By the end of 2022, the U.S. had added nearly 2 million jobs since the end of 2019

    More than 20 million jobs were lost near the start of the pandemic

    Employment returns to prepandemic level

    A monthly gain of more than 4 million jobs

    Months where

    overall jobs gained

    Months where

    overall jobs declined

    By the end of 2022, the U.S. had added nearly 2 million jobs since the end of 2019

    More than 20 million jobs were lost near the start of the pandemic

    Employment returns to prepandemic level

    A monthly gain of more than 4 million jobs

    Months where

    overall jobs gained

    Months where

    overall jobs declined

    By the end of 2022, the U.S. had added nearly 2 million jobs since the end of 2019

    More than 20 million jobs were lost near the start of the pandemic

    Employment returns to prepandemic level

    A monthly gain of more than 4 million jobs

    Months where

    overall jobs gained

    Months where

    overall jobs declined

    By the end of 2022, the U.S. had added nearly 2 million jobs since the end of 2019

    More than 20 million jobs were lost near the start of the pandemic

    Employment returns to prepandemic level

    A monthly gain of more than 4 million jobs

    Other data released this week point to a slowing U.S. economy. New orders for manufactured goods fell a seasonally adjusted 1.8% in November, the Commerce Department said Friday. Business surveys showed a contraction in economic activity in December, according to the Institute for Supply Management. Manufacturing firms posted the second-straight contraction following 29 months of expansion, and services firms snapped 30 straight months of growth in December.

    Economists surveyed by The Wall Street Journal last fall saw a 63% probability of a U.S. recession in 2023. They saw the unemployment rate rising to 4.7% by December 2023.

    “We’ve obviously been in a situation over the past few months where employment growth has been holding up surprisingly well and is slowing very gradually,” said

    Andrew Hunter,

    senior U.S. economist at Capital Economics. “There are starting to be a few signs that we’re maybe starting to see a bit more of a sharp deterioration.”

    Max Rottersman, a 61-year-old independent software developer, said he had been very busy with consulting jobs during much of the pandemic. But that changed over the summer when work suddenly dried up.

    “I’m very curious to see whether I’m in high demand in the next few months or whether—what I sort of expect will happen—there will be tons of firing,” he said.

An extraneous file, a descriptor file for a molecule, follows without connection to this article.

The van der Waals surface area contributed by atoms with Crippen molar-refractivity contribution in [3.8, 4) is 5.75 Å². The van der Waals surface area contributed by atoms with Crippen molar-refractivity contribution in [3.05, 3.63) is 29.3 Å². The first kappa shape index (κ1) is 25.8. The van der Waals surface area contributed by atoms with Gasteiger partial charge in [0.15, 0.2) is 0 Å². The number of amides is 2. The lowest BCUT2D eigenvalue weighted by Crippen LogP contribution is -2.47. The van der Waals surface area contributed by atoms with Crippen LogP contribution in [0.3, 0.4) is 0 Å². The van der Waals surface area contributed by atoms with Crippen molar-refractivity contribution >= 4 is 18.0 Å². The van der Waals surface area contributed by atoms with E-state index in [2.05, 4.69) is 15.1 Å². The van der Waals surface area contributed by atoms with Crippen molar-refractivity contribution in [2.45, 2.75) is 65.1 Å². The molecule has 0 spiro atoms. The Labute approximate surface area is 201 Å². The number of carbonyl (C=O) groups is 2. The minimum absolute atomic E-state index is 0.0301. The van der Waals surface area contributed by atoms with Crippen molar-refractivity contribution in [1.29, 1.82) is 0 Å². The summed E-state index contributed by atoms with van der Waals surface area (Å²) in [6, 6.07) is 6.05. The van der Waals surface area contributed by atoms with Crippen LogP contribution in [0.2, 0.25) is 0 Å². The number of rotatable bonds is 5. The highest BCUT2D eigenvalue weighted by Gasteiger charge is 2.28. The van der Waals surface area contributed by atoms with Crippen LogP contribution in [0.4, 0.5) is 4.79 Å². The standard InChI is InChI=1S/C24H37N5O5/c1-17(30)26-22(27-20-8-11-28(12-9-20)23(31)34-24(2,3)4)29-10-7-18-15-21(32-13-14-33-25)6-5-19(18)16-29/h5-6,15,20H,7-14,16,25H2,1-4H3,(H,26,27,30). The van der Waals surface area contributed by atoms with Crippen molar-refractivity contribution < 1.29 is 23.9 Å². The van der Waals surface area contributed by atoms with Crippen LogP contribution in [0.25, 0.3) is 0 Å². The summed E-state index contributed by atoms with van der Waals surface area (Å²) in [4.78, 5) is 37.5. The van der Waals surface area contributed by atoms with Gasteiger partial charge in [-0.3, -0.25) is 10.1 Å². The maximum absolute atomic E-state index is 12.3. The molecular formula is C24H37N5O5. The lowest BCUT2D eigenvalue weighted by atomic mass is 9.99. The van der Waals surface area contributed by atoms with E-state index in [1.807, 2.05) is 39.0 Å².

Despite some signs of cooling, the labor market remains exceptionally strong. On Wednesday, the Labor Department reported that there were 10.5 million job openings at the end of November, unchanged from October, well more than the number of unemployed Americans seeking work.

    Some of those open jobs are at Caleb Rice’s home-renovation business in Calhoun, Tenn., which has been consistently busy since the start of the pandemic. The small company has raised pay and gone to a four-day week in an effort to hold on to workers.

    “If I could get three more skilled hands right now, I’d be comfortable,” Mr. Rice said. “The way it goes is I’ll hire five, two will show up and of those two one won’t be worth a flip.”

    Fed officials have been trying to engineer a gradual cooling of the labor market by raising interest rates. Officials are worried that a too-strong labor market could lead to more rapid wage increases, which in turn could put upward pressure on inflation as firms raise prices to offset higher labor costs.

    The central bank raised rates at each of its past seven meetings and has signaled more rate increases this year to bring inflation down from near 40-year highs. Fed officials will likely take comfort in the slowdown in wage gains, which could prompt them to raise rates at a slower pace, Mr. Brusuelas, the economist, said.

    “We’re closer to the peak in the Fed policy rate than we were prior to the report, and the Fed can strongly consider a further slowing in the pace of its hikes,” he said. “We could plausibly see a 25-basis-point hike versus a 50-basis-point hike at the Feb. 1 meeting.”

    Write to David Harrison at david.harrison@wsj.com

    Corrections & Amplifications
    A graphic in an earlier version of this article showing the change in nonfarm payrolls since the end of 2019 was incorrectly labeled as change since January 2020. (Corrected on Jan. 6)

    Copyright ©2022 Dow Jones & Company, Inc. All Rights Reserved. 87990cbe856818d5eddac44c7b1cdeb8

    RELATED ARTICLES

    LEAVE A REPLY

    Please enter your comment!
    Please enter your name here

    - Advertisment -
    Google search engine

    Most Popular

    Recent Comments